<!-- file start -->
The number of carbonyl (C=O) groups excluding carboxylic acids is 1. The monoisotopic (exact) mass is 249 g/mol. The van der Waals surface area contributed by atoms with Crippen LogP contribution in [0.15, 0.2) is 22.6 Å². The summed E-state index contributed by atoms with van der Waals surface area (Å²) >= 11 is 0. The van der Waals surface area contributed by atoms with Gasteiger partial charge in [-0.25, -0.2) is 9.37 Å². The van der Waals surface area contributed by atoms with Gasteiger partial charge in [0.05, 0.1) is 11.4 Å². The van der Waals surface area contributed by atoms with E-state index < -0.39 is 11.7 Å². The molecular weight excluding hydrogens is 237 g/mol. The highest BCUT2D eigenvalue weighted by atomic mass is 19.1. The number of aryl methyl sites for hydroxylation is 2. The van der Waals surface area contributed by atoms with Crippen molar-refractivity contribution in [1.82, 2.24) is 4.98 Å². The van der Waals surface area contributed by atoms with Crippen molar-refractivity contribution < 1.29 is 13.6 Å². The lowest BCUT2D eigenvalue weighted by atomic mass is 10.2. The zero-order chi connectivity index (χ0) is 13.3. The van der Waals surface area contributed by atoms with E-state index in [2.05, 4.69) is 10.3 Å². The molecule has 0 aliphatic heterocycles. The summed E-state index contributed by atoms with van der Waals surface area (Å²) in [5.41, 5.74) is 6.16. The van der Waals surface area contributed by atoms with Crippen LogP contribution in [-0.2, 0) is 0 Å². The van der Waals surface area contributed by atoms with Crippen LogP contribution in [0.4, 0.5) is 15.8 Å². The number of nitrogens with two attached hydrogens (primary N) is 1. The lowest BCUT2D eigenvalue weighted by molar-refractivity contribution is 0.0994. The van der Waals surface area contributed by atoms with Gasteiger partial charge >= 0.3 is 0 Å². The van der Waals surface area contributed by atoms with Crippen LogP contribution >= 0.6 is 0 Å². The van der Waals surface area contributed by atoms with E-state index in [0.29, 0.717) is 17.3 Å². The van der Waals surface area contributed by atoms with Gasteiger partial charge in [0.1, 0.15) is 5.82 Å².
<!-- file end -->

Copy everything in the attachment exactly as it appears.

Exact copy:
The number of carbonyl (C=O) groups excluding carboxylic acids is 1. The monoisotopic (exact) mass is 249 g/mol. The van der Waals surface area contributed by atoms with Crippen LogP contribution in [0.15, 0.2) is 22.6 Å². The summed E-state index contributed by atoms with van der Waals surface area (Å²) >= 11 is 0. The van der Waals surface area contributed by atoms with Gasteiger partial charge in [-0.25, -0.2) is 9.37 Å². The van der Waals surface area contributed by atoms with Gasteiger partial charge in [0.05, 0.1) is 11.4 Å². The van der Waals surface area contributed by atoms with E-state index < -0.39 is 11.7 Å². The molecular weight excluding hydrogens is 237 g/mol. The highest BCUT2D eigenvalue weighted by atomic mass is 19.1. The number of aryl methyl sites for hydroxylation is 2. The van der Waals surface area contributed by atoms with Crippen molar-refractivity contribution in [1.82, 2.24) is 4.98 Å². The van der Waals surface area contributed by atoms with Crippen molar-refractivity contribution < 1.29 is 13.6 Å². The lowest BCUT2D eigenvalue weighted by atomic mass is 10.2. The zero-order chi connectivity index (χ0) is 13.3. The van der Waals surface area contributed by atoms with E-state index in [2.05, 4.69) is 10.3 Å². The molecule has 0 aliphatic heterocycles. The summed E-state index contributed by atoms with van der Waals surface area (Å²) in [5.41, 5.74) is 6.16. The van der Waals surface area contributed by atoms with Crippen LogP contribution in [-0.2, 0) is 0 Å². The van der Waals surface area contributed by atoms with Crippen LogP contribution in [0.4, 0.5) is 15.8 Å². The number of nitrogens with two attached hydrogens (primary N) is 1. The lowest BCUT2D eigenvalue weighted by molar-refractivity contribution is 0.0994. The van der Waals surface area contributed by atoms with Gasteiger partial charge >= 0.3 is 0 Å². The van der Waals surface area contributed by atoms with Crippen LogP contribution >= 0.6 is 0 Å². The van der Waals surface area contributed by atoms with E-state index in [0.29, 0.717) is 17.3 Å². The van der Waals surface area contributed by atoms with Gasteiger partial charge in [0.1, 0.15) is 5.82 Å².